The Ada County Highway District, which manages 95 percent of the roads in the county, is holding a budget workshop at 5:30 p.m. July 27. The meeting will be at the ACHD auditorium, 3775 Adams. St., Garden City.

The district is proposing a $117.4 million budget for next fiscal year, up from roughly $110 million this year.

“We’re actually looking at a record year for capital spending — $60.6 million — which translates into some 130 projects,” district spokesman Craig Quintana said in an email.

“For the first time in several years,” he added, “the Commissioners are considering a $2.2 million increase in property taxes — the full amount allowed by state law — to fund the construction budget at this proposed level.”

The district expects to publish the proposed budget Aug. 7, he said, and the public can weigh in during a hearing on Aug. 23.

Some major projects slated for next year’s budget are:

n Cloverdale Road, Fairview Ave to Ustick Road: $2.9 million — five lane road with sidewalk and bike lanes

n Pine Ave, Meridian Road to Locust Grove Road: $1.7 million

n Cole Road and Lake Hazel Road intersection: $5 million

BY THE NUMBERS

The Ada County Highway District maintains and operates over 2,200 miles of roads and streets in Ada County with an estimated value of $3 billion.

Typical project costs:

n One mile of five-lane road: $7 million to $9 million

n One mile of sidewalk: $100,000 to $200,000

n Traffic signal: Up to $200,000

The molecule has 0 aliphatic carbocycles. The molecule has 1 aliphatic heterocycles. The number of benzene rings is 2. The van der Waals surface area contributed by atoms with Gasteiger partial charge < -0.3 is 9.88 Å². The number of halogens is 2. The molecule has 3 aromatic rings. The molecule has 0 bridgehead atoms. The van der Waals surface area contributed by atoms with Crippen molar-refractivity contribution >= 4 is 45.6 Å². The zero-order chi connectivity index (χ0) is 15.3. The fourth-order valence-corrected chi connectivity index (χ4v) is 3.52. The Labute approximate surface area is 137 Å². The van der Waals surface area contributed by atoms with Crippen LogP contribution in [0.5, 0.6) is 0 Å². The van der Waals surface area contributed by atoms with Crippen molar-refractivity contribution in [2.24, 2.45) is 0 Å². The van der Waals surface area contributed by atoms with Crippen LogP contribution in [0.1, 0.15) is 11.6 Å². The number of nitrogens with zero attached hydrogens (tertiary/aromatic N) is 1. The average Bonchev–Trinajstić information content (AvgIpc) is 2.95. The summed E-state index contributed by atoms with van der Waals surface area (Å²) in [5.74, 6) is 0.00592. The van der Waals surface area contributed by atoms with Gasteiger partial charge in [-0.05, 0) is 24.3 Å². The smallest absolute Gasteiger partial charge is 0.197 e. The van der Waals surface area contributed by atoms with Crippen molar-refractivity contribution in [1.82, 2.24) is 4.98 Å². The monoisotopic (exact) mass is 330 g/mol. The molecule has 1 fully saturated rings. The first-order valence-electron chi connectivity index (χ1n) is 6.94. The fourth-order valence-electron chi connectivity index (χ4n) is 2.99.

Major revenue sources estimated for the FY18 budget:

n Property taxes: 37 percent of total revenue

n Highway users fund: 29 percent of total revenue

n Impact fees: 13 percent of total revenue

n Vehicle registration fees: 9 percent of total revenue

FIVE-YEAR PLAN

The highway district has an integrated five-year work plan influenced by requests from cities, school districts and the county. Ten agencies submitted a total of 379 project requests for the highway district’s fiscal year 2017 five-year work plan, and 177 were adopted into the plan, according to a March presentation posted to the district’s website.

Thirty percent of the total requests came from the city of Meridian. Of Meridian’s 110 project requests, 32 were adopted into the five-year plan. The city of Boise submitted 88 requests, with 53 being adopted. The West Ada School District submitted 34 requests, with 22 being adopted.

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